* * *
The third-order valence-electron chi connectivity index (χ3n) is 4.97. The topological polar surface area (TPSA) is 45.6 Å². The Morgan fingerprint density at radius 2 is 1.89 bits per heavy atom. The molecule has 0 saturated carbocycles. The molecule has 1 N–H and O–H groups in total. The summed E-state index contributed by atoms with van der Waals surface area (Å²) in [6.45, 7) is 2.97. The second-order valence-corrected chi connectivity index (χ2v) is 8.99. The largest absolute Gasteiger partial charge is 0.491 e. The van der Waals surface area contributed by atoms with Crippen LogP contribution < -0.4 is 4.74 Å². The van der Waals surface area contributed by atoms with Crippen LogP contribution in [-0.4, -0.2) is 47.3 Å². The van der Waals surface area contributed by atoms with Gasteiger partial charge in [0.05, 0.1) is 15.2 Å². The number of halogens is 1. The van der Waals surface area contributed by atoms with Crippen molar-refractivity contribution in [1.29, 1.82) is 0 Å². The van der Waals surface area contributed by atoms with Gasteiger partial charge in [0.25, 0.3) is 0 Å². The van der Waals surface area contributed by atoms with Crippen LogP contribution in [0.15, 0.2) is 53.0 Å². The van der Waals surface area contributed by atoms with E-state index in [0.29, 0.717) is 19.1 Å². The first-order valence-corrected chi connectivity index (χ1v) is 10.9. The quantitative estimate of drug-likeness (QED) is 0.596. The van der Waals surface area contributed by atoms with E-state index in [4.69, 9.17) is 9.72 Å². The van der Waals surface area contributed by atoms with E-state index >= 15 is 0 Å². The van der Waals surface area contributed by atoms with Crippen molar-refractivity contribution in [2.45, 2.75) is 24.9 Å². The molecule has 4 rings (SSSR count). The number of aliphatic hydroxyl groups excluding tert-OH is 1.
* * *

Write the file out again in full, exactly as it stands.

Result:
The third-order valence-electron chi connectivity index (χ3n) is 4.97. The topological polar surface area (TPSA) is 45.6 Å². The Morgan fingerprint density at radius 2 is 1.89 bits per heavy atom. The molecule has 0 saturated carbocycles. The molecule has 1 N–H and O–H groups in total. The summed E-state index contributed by atoms with van der Waals surface area (Å²) in [6.45, 7) is 2.97. The second-order valence-corrected chi connectivity index (χ2v) is 8.99. The largest absolute Gasteiger partial charge is 0.491 e. The van der Waals surface area contributed by atoms with Crippen LogP contribution < -0.4 is 4.74 Å². The van der Waals surface area contributed by atoms with Crippen LogP contribution in [-0.4, -0.2) is 47.3 Å². The van der Waals surface area contributed by atoms with Gasteiger partial charge in [0.05, 0.1) is 15.2 Å². The number of halogens is 1. The van der Waals surface area contributed by atoms with Crippen molar-refractivity contribution in [1.29, 1.82) is 0 Å². The van der Waals surface area contributed by atoms with Gasteiger partial charge in [0.25, 0.3) is 0 Å². The van der Waals surface area contributed by atoms with Crippen LogP contribution in [0.15, 0.2) is 53.0 Å². The van der Waals surface area contributed by atoms with E-state index in [0.29, 0.717) is 19.1 Å². The first-order valence-corrected chi connectivity index (χ1v) is 10.9. The quantitative estimate of drug-likeness (QED) is 0.596. The van der Waals surface area contributed by atoms with E-state index in [4.69, 9.17) is 9.72 Å². The van der Waals surface area contributed by atoms with E-state index >= 15 is 0 Å². The van der Waals surface area contributed by atoms with Crippen molar-refractivity contribution in [2.45, 2.75) is 24.9 Å². The molecule has 4 rings (SSSR count). The number of aliphatic hydroxyl groups excluding tert-OH is 1.